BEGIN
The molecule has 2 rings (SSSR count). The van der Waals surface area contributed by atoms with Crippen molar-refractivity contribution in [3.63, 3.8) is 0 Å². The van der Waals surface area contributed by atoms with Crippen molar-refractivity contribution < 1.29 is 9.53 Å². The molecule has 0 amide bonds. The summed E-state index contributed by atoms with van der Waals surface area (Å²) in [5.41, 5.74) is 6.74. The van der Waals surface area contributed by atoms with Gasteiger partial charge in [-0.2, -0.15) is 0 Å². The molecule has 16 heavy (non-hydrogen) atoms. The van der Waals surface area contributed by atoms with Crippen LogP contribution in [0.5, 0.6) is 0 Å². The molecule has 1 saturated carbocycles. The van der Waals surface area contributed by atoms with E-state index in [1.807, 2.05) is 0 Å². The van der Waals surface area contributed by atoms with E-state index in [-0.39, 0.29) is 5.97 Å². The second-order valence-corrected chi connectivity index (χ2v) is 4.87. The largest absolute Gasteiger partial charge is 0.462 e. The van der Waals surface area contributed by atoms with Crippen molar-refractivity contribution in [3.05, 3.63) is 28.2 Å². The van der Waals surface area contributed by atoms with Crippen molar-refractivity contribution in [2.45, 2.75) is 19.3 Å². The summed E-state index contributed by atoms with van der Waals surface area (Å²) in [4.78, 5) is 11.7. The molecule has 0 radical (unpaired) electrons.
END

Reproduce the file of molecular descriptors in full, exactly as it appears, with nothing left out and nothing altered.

The molecule has 2 rings (SSSR count). The van der Waals surface area contributed by atoms with Crippen molar-refractivity contribution in [3.63, 3.8) is 0 Å². The van der Waals surface area contributed by atoms with Crippen molar-refractivity contribution < 1.29 is 9.53 Å². The molecule has 0 amide bonds. The summed E-state index contributed by atoms with van der Waals surface area (Å²) in [5.41, 5.74) is 6.74. The van der Waals surface area contributed by atoms with Gasteiger partial charge in [-0.2, -0.15) is 0 Å². The molecule has 16 heavy (non-hydrogen) atoms. The van der Waals surface area contributed by atoms with Crippen LogP contribution in [0.5, 0.6) is 0 Å². The molecule has 1 saturated carbocycles. The van der Waals surface area contributed by atoms with E-state index in [1.807, 2.05) is 0 Å². The van der Waals surface area contributed by atoms with E-state index in [-0.39, 0.29) is 5.97 Å². The second-order valence-corrected chi connectivity index (χ2v) is 4.87. The largest absolute Gasteiger partial charge is 0.462 e. The van der Waals surface area contributed by atoms with Crippen molar-refractivity contribution in [3.05, 3.63) is 28.2 Å². The van der Waals surface area contributed by atoms with Crippen molar-refractivity contribution in [2.45, 2.75) is 19.3 Å². The summed E-state index contributed by atoms with van der Waals surface area (Å²) in [4.78, 5) is 11.7. The molecule has 0 radical (unpaired) electrons.